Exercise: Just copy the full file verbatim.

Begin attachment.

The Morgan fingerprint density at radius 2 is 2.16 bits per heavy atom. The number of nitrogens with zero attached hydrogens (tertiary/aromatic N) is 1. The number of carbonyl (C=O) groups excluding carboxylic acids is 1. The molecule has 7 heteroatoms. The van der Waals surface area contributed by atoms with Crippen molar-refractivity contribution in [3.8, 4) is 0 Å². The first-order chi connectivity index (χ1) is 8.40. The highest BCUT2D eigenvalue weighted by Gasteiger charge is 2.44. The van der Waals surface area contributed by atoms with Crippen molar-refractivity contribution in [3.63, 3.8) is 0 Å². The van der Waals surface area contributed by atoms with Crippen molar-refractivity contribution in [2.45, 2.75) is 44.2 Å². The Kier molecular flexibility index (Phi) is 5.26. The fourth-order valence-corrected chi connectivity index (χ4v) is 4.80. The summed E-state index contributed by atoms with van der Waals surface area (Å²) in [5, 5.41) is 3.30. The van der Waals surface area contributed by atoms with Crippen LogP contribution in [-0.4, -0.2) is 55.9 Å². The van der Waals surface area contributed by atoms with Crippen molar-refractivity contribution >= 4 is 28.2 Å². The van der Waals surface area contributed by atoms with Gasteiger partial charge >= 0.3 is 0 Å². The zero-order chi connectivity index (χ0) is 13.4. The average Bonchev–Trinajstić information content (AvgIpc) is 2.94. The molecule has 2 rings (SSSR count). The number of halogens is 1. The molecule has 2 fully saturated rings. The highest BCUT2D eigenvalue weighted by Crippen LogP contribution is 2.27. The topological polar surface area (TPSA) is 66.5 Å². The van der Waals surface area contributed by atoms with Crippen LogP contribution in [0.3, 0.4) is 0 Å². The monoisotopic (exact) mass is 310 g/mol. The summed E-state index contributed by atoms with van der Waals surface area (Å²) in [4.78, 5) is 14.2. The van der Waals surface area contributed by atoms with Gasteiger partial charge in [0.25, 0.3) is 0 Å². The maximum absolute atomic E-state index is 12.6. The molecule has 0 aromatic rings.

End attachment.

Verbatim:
The Morgan fingerprint density at radius 2 is 2.16 bits per heavy atom. The number of nitrogens with zero attached hydrogens (tertiary/aromatic N) is 1. The number of carbonyl (C=O) groups excluding carboxylic acids is 1. The molecule has 7 heteroatoms. The van der Waals surface area contributed by atoms with Crippen molar-refractivity contribution in [3.8, 4) is 0 Å². The first-order chi connectivity index (χ1) is 8.40. The highest BCUT2D eigenvalue weighted by Gasteiger charge is 2.44. The van der Waals surface area contributed by atoms with Crippen molar-refractivity contribution in [3.63, 3.8) is 0 Å². The van der Waals surface area contributed by atoms with Crippen molar-refractivity contribution in [2.45, 2.75) is 44.2 Å². The Kier molecular flexibility index (Phi) is 5.26. The fourth-order valence-corrected chi connectivity index (χ4v) is 4.80. The summed E-state index contributed by atoms with van der Waals surface area (Å²) in [5, 5.41) is 3.30. The van der Waals surface area contributed by atoms with Crippen LogP contribution in [-0.4, -0.2) is 55.9 Å². The van der Waals surface area contributed by atoms with Crippen molar-refractivity contribution >= 4 is 28.2 Å². The van der Waals surface area contributed by atoms with Gasteiger partial charge >= 0.3 is 0 Å². The zero-order chi connectivity index (χ0) is 13.4. The average Bonchev–Trinajstić information content (AvgIpc) is 2.94. The molecule has 2 rings (SSSR count). The number of halogens is 1. The molecule has 2 fully saturated rings. The highest BCUT2D eigenvalue weighted by Crippen LogP contribution is 2.27. The topological polar surface area (TPSA) is 66.5 Å². The van der Waals surface area contributed by atoms with Crippen LogP contribution in [0.3, 0.4) is 0 Å². The monoisotopic (exact) mass is 310 g/mol. The summed E-state index contributed by atoms with van der Waals surface area (Å²) in [4.78, 5) is 14.2. The van der Waals surface area contributed by atoms with Gasteiger partial charge in [0.25, 0.3) is 0 Å². The maximum absolute atomic E-state index is 12.6. The molecule has 0 aromatic rings.